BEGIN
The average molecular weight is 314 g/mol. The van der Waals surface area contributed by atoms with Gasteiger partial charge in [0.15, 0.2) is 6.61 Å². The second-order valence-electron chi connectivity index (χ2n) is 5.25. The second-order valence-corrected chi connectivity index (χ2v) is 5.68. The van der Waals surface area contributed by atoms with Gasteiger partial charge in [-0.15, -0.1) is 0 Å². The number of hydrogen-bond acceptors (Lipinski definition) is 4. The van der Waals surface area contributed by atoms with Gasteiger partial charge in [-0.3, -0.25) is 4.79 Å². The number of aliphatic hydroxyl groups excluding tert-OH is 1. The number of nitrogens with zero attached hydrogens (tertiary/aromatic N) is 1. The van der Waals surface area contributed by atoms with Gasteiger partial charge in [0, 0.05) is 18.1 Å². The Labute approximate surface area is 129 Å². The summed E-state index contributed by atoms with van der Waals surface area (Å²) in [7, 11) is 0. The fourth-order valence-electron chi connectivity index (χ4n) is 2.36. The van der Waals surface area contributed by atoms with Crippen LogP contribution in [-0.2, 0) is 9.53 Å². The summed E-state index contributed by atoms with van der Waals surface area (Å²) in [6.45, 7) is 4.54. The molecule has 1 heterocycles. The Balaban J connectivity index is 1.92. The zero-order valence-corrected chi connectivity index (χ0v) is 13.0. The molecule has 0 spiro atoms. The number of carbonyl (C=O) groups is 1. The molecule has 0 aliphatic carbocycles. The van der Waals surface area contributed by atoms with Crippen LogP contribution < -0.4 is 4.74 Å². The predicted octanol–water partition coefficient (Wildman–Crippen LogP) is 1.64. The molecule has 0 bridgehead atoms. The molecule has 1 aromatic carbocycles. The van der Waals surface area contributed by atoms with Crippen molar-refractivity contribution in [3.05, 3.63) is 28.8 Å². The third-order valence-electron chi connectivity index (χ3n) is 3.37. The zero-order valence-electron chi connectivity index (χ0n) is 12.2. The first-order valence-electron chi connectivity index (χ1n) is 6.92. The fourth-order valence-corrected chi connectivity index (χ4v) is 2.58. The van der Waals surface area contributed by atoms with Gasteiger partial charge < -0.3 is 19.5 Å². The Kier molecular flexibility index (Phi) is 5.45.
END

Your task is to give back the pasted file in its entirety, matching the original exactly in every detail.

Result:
The average molecular weight is 314 g/mol. The van der Waals surface area contributed by atoms with Gasteiger partial charge in [0.15, 0.2) is 6.61 Å². The second-order valence-electron chi connectivity index (χ2n) is 5.25. The second-order valence-corrected chi connectivity index (χ2v) is 5.68. The van der Waals surface area contributed by atoms with Gasteiger partial charge in [-0.15, -0.1) is 0 Å². The number of hydrogen-bond acceptors (Lipinski definition) is 4. The van der Waals surface area contributed by atoms with Gasteiger partial charge in [-0.3, -0.25) is 4.79 Å². The number of aliphatic hydroxyl groups excluding tert-OH is 1. The number of nitrogens with zero attached hydrogens (tertiary/aromatic N) is 1. The van der Waals surface area contributed by atoms with Gasteiger partial charge in [0, 0.05) is 18.1 Å². The Labute approximate surface area is 129 Å². The summed E-state index contributed by atoms with van der Waals surface area (Å²) in [7, 11) is 0. The fourth-order valence-electron chi connectivity index (χ4n) is 2.36. The van der Waals surface area contributed by atoms with Crippen LogP contribution in [-0.2, 0) is 9.53 Å². The summed E-state index contributed by atoms with van der Waals surface area (Å²) in [6.45, 7) is 4.54. The molecule has 1 heterocycles. The Balaban J connectivity index is 1.92. The zero-order valence-corrected chi connectivity index (χ0v) is 13.0. The molecule has 0 spiro atoms. The number of carbonyl (C=O) groups is 1. The molecule has 0 aliphatic carbocycles. The van der Waals surface area contributed by atoms with Crippen LogP contribution < -0.4 is 4.74 Å². The predicted octanol–water partition coefficient (Wildman–Crippen LogP) is 1.64. The molecule has 0 bridgehead atoms. The molecule has 1 aromatic carbocycles. The van der Waals surface area contributed by atoms with Crippen molar-refractivity contribution in [3.05, 3.63) is 28.8 Å². The third-order valence-electron chi connectivity index (χ3n) is 3.37. The zero-order valence-electron chi connectivity index (χ0n) is 12.2. The first-order valence-electron chi connectivity index (χ1n) is 6.92. The fourth-order valence-corrected chi connectivity index (χ4v) is 2.58. The van der Waals surface area contributed by atoms with Gasteiger partial charge < -0.3 is 19.5 Å². The Kier molecular flexibility index (Phi) is 5.45.